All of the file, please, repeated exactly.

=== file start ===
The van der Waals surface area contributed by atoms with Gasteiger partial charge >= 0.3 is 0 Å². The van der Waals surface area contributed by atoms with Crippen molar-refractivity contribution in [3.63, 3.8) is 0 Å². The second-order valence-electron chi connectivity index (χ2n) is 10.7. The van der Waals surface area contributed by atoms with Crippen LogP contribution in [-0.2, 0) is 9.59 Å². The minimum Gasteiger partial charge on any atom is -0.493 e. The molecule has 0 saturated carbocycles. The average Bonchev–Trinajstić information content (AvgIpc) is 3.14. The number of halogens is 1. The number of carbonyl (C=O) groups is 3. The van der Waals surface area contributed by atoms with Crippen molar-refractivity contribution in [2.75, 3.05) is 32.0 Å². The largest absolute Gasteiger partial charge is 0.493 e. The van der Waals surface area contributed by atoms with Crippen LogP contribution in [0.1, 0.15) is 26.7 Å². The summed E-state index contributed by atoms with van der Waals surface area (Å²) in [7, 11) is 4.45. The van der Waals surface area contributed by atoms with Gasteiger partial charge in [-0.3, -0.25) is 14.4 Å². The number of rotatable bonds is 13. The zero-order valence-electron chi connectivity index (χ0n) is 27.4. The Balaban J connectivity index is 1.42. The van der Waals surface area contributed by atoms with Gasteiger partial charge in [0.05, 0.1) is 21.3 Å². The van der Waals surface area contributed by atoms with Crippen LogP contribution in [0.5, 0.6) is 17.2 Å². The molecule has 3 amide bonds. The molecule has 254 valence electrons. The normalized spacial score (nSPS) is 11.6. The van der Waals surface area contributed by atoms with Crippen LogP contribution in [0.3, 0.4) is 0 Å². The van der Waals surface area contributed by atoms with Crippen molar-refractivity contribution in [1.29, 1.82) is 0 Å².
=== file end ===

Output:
The van der Waals surface area contributed by atoms with Gasteiger partial charge >= 0.3 is 0 Å². The van der Waals surface area contributed by atoms with Crippen molar-refractivity contribution in [3.63, 3.8) is 0 Å². The second-order valence-electron chi connectivity index (χ2n) is 10.7. The van der Waals surface area contributed by atoms with Crippen LogP contribution in [-0.2, 0) is 9.59 Å². The minimum Gasteiger partial charge on any atom is -0.493 e. The molecule has 0 saturated carbocycles. The average Bonchev–Trinajstić information content (AvgIpc) is 3.14. The number of halogens is 1. The number of carbonyl (C=O) groups is 3. The van der Waals surface area contributed by atoms with Crippen molar-refractivity contribution in [2.75, 3.05) is 32.0 Å². The largest absolute Gasteiger partial charge is 0.493 e. The van der Waals surface area contributed by atoms with Crippen LogP contribution in [0.1, 0.15) is 26.7 Å². The summed E-state index contributed by atoms with van der Waals surface area (Å²) in [7, 11) is 4.45. The van der Waals surface area contributed by atoms with Gasteiger partial charge in [-0.3, -0.25) is 14.4 Å². The number of rotatable bonds is 13. The zero-order valence-electron chi connectivity index (χ0n) is 27.4. The Balaban J connectivity index is 1.42. The van der Waals surface area contributed by atoms with Gasteiger partial charge in [0.05, 0.1) is 21.3 Å². The van der Waals surface area contributed by atoms with Crippen LogP contribution in [0.5, 0.6) is 17.2 Å². The molecule has 3 amide bonds. The molecule has 254 valence electrons. The normalized spacial score (nSPS) is 11.6. The van der Waals surface area contributed by atoms with Crippen LogP contribution in [0.3, 0.4) is 0 Å². The van der Waals surface area contributed by atoms with Crippen molar-refractivity contribution in [1.29, 1.82) is 0 Å².